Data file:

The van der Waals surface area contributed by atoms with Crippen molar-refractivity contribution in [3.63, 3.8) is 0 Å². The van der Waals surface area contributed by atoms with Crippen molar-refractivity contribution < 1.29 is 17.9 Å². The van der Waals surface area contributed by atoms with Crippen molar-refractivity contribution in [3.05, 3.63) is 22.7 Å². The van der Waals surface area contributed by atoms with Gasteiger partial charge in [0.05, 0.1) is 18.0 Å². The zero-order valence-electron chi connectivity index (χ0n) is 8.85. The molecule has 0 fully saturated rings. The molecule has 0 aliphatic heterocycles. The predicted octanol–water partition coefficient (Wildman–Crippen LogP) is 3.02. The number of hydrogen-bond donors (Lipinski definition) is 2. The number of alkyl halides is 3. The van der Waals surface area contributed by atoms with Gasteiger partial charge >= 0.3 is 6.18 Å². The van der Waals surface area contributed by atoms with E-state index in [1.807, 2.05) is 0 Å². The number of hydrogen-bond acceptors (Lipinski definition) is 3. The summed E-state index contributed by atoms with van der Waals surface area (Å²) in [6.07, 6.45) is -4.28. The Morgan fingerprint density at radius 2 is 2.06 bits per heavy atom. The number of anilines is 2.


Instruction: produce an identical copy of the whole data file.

The van der Waals surface area contributed by atoms with Crippen molar-refractivity contribution in [3.63, 3.8) is 0 Å². The van der Waals surface area contributed by atoms with Crippen molar-refractivity contribution < 1.29 is 17.9 Å². The van der Waals surface area contributed by atoms with Crippen molar-refractivity contribution in [3.05, 3.63) is 22.7 Å². The van der Waals surface area contributed by atoms with Gasteiger partial charge in [0.05, 0.1) is 18.0 Å². The zero-order valence-electron chi connectivity index (χ0n) is 8.85. The molecule has 0 fully saturated rings. The molecule has 0 aliphatic heterocycles. The predicted octanol–water partition coefficient (Wildman–Crippen LogP) is 3.02. The number of hydrogen-bond donors (Lipinski definition) is 2. The number of alkyl halides is 3. The van der Waals surface area contributed by atoms with Gasteiger partial charge >= 0.3 is 6.18 Å². The van der Waals surface area contributed by atoms with E-state index in [1.807, 2.05) is 0 Å². The number of hydrogen-bond acceptors (Lipinski definition) is 3. The summed E-state index contributed by atoms with van der Waals surface area (Å²) in [6.07, 6.45) is -4.28. The Morgan fingerprint density at radius 2 is 2.06 bits per heavy atom. The number of anilines is 2.